Purpose: The administration of anabolic-androgenic steroids (AAS) to improve athletic performance has increased notably during the past three decades, even among nonathletes. Thyroid function is affected by AAS use in humans, although the mechanisms of the effects of AAS are unclear. We evaluated the effects on thyroid function of supraphysiologic doses of nandrolone decanoate (DECA), which is one of the most anabolic-androgenic steroids (AAS) used.
Methods: Male Wistar rats were treated with vehicle or 1 mg·100 g−1 body weight (b.w.) of DECA, once a week for 8 wk, intramuscularly. We analyzed thyroperoxidase (TPO) activity, type 1 iodothyronine deiodinase (D1) activities in liver, kidney, pituitary, and thyroid, and serum levels of total T3, total T4, free T4, and TSH. Parametric and nonparametric t-tests were employed for statistical analyses.
Results: Treated animals showed a significant increase in the weight of kidneys and heart, and a decrease in the relative testis weight. Retroperitoneal adipose tissue was only slightly decreased. DECA treatment induced a significant increase in the absolute and relative thyroid gland weight. The concentrations of total serum T3, free T4, and TSH decreased significantly with treatment, but total serum T4 levels were unchanged. Thyroperoxidase activity was unaltered, whereas liver and kidney D1 activities were significantly increased, but pituitary and thyroid D1 did not change.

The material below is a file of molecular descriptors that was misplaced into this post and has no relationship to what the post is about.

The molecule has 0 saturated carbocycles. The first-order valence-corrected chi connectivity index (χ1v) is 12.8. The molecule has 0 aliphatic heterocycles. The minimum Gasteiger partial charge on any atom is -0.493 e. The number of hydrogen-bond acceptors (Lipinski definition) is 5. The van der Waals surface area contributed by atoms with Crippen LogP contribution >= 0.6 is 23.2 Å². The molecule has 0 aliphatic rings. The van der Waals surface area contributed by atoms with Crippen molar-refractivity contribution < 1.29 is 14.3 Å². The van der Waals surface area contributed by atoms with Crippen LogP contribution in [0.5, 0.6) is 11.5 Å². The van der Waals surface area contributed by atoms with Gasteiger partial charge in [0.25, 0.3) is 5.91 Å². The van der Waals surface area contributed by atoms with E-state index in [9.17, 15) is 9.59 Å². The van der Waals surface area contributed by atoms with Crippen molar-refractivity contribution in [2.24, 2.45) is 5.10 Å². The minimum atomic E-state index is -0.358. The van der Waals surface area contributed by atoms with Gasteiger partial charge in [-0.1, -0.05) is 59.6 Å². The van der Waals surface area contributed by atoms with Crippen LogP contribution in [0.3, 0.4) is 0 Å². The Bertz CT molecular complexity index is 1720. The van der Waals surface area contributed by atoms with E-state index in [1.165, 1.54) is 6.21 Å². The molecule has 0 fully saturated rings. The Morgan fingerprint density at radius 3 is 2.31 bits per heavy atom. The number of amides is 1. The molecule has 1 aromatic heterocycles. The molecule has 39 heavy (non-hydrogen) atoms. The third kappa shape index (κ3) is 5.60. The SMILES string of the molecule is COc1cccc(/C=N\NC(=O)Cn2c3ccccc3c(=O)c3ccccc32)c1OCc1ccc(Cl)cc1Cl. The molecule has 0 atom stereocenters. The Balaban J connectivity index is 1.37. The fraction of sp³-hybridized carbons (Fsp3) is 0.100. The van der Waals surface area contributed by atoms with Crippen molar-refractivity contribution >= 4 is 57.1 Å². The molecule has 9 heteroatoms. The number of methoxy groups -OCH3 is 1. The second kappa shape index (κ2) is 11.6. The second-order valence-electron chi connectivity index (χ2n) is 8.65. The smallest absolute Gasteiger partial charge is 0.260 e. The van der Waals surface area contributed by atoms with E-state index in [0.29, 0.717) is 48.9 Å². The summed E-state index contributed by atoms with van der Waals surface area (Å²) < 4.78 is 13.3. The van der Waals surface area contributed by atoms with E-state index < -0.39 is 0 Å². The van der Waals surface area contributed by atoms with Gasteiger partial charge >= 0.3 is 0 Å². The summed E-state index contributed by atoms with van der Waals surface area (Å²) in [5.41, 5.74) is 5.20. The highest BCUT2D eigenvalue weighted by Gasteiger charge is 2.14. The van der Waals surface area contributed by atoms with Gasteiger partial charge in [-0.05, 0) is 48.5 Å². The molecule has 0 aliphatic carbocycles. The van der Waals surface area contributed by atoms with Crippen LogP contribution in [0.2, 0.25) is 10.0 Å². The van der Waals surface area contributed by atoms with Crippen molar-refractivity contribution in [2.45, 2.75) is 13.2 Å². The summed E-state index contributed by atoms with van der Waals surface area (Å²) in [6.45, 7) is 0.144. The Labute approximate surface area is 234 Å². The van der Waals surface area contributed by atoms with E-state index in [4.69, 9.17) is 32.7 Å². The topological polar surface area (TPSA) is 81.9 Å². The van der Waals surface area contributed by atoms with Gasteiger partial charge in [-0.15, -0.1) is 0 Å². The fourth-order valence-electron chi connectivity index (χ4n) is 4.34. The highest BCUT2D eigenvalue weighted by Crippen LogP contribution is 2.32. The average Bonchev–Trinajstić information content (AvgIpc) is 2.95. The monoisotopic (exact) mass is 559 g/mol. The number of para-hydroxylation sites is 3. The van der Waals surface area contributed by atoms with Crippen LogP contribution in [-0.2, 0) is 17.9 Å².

Conclusion: Our data indicate that DECA exerts direct actions on the thyroid gland and in the peripheral metabolism of thyroid hormones and might lead to thyroid dysfunction.
1Endocrine Physiology Laboratory, and 2Cardiac Electrophysiology Laboratory, Carlos Chagas Filho Biophysics Institute, Federal University of Rio de Janeiro, Rio de Janeiro, BRAZIL
Address for correspondence: Denise Pires de Carvalho, Instituto de Biofísica Carlos Chagas Filho, CCS-Bloco G- Cidade Universitária, Ilha do Fundão, Rio de Janeiro, 21949-900, Brazil; E-mail: firstname.lastname@example.org.
Submitted for publication May 2005.
Accepted for publication August 2005.